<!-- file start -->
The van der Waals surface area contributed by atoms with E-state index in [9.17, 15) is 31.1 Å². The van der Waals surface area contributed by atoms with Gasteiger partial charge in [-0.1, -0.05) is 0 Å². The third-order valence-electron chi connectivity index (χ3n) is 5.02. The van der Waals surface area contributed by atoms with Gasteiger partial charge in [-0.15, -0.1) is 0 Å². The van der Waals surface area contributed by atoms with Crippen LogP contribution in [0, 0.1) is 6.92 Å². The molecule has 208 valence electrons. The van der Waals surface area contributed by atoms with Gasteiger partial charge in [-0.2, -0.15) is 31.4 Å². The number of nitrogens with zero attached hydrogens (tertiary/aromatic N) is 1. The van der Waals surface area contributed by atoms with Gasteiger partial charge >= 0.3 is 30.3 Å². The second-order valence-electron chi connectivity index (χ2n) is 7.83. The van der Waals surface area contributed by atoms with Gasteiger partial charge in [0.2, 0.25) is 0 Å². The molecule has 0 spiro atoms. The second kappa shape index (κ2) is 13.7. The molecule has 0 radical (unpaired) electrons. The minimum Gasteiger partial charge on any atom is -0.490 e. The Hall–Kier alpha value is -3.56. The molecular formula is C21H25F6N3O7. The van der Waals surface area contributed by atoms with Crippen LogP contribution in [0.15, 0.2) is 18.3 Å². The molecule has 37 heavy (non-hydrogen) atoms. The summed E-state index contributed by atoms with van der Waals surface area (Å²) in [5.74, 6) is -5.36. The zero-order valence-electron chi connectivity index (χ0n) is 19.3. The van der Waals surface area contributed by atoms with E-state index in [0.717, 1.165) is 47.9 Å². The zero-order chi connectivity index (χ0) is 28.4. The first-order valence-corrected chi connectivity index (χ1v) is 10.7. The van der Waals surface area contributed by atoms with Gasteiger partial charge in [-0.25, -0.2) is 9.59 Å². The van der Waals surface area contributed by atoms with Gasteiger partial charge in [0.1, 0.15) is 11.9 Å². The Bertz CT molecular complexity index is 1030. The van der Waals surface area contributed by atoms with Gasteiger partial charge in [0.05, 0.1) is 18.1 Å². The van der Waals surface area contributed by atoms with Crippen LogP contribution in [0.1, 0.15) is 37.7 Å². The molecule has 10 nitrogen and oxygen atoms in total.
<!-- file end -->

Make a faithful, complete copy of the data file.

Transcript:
The van der Waals surface area contributed by atoms with E-state index in [9.17, 15) is 31.1 Å². The van der Waals surface area contributed by atoms with Gasteiger partial charge in [-0.1, -0.05) is 0 Å². The third-order valence-electron chi connectivity index (χ3n) is 5.02. The van der Waals surface area contributed by atoms with Gasteiger partial charge in [-0.15, -0.1) is 0 Å². The van der Waals surface area contributed by atoms with Crippen LogP contribution in [0, 0.1) is 6.92 Å². The molecule has 208 valence electrons. The van der Waals surface area contributed by atoms with Gasteiger partial charge in [-0.2, -0.15) is 31.4 Å². The number of nitrogens with zero attached hydrogens (tertiary/aromatic N) is 1. The van der Waals surface area contributed by atoms with Gasteiger partial charge >= 0.3 is 30.3 Å². The second-order valence-electron chi connectivity index (χ2n) is 7.83. The van der Waals surface area contributed by atoms with Gasteiger partial charge in [0.2, 0.25) is 0 Å². The molecule has 0 spiro atoms. The second kappa shape index (κ2) is 13.7. The molecule has 0 radical (unpaired) electrons. The minimum Gasteiger partial charge on any atom is -0.490 e. The Hall–Kier alpha value is -3.56. The molecular formula is C21H25F6N3O7. The van der Waals surface area contributed by atoms with Crippen LogP contribution in [0.15, 0.2) is 18.3 Å². The molecule has 37 heavy (non-hydrogen) atoms. The summed E-state index contributed by atoms with van der Waals surface area (Å²) in [5.74, 6) is -5.36. The zero-order valence-electron chi connectivity index (χ0n) is 19.3. The van der Waals surface area contributed by atoms with E-state index in [0.717, 1.165) is 47.9 Å². The zero-order chi connectivity index (χ0) is 28.4. The first-order valence-corrected chi connectivity index (χ1v) is 10.7. The van der Waals surface area contributed by atoms with Gasteiger partial charge in [-0.25, -0.2) is 9.59 Å². The van der Waals surface area contributed by atoms with Gasteiger partial charge in [0.1, 0.15) is 11.9 Å². The Bertz CT molecular complexity index is 1030. The van der Waals surface area contributed by atoms with Gasteiger partial charge in [0.05, 0.1) is 18.1 Å². The van der Waals surface area contributed by atoms with Crippen LogP contribution in [0.1, 0.15) is 37.7 Å². The molecule has 10 nitrogen and oxygen atoms in total.